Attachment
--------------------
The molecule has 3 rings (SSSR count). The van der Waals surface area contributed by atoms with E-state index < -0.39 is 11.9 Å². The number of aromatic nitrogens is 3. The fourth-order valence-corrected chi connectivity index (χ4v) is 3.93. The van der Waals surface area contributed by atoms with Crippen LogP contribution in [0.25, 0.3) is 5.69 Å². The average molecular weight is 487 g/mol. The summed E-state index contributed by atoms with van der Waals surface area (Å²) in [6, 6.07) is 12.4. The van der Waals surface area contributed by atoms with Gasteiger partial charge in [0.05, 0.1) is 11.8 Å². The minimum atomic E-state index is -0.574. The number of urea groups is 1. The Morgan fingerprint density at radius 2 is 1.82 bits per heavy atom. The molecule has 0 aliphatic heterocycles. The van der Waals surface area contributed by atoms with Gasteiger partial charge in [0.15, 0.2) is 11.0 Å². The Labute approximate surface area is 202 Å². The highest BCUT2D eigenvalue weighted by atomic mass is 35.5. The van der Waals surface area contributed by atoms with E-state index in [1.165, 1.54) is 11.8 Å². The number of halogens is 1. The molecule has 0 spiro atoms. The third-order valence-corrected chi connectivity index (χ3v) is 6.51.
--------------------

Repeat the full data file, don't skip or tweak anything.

The molecule has 3 rings (SSSR count). The van der Waals surface area contributed by atoms with E-state index < -0.39 is 11.9 Å². The number of aromatic nitrogens is 3. The fourth-order valence-corrected chi connectivity index (χ4v) is 3.93. The van der Waals surface area contributed by atoms with Crippen LogP contribution in [0.25, 0.3) is 5.69 Å². The average molecular weight is 487 g/mol. The summed E-state index contributed by atoms with van der Waals surface area (Å²) in [6, 6.07) is 12.4. The van der Waals surface area contributed by atoms with Gasteiger partial charge in [0.05, 0.1) is 11.8 Å². The minimum atomic E-state index is -0.574. The number of urea groups is 1. The Morgan fingerprint density at radius 2 is 1.82 bits per heavy atom. The molecule has 0 aliphatic heterocycles. The van der Waals surface area contributed by atoms with Gasteiger partial charge in [0.15, 0.2) is 11.0 Å². The Labute approximate surface area is 202 Å². The highest BCUT2D eigenvalue weighted by atomic mass is 35.5. The van der Waals surface area contributed by atoms with E-state index in [1.165, 1.54) is 11.8 Å². The number of halogens is 1. The molecule has 0 spiro atoms. The third-order valence-corrected chi connectivity index (χ3v) is 6.51.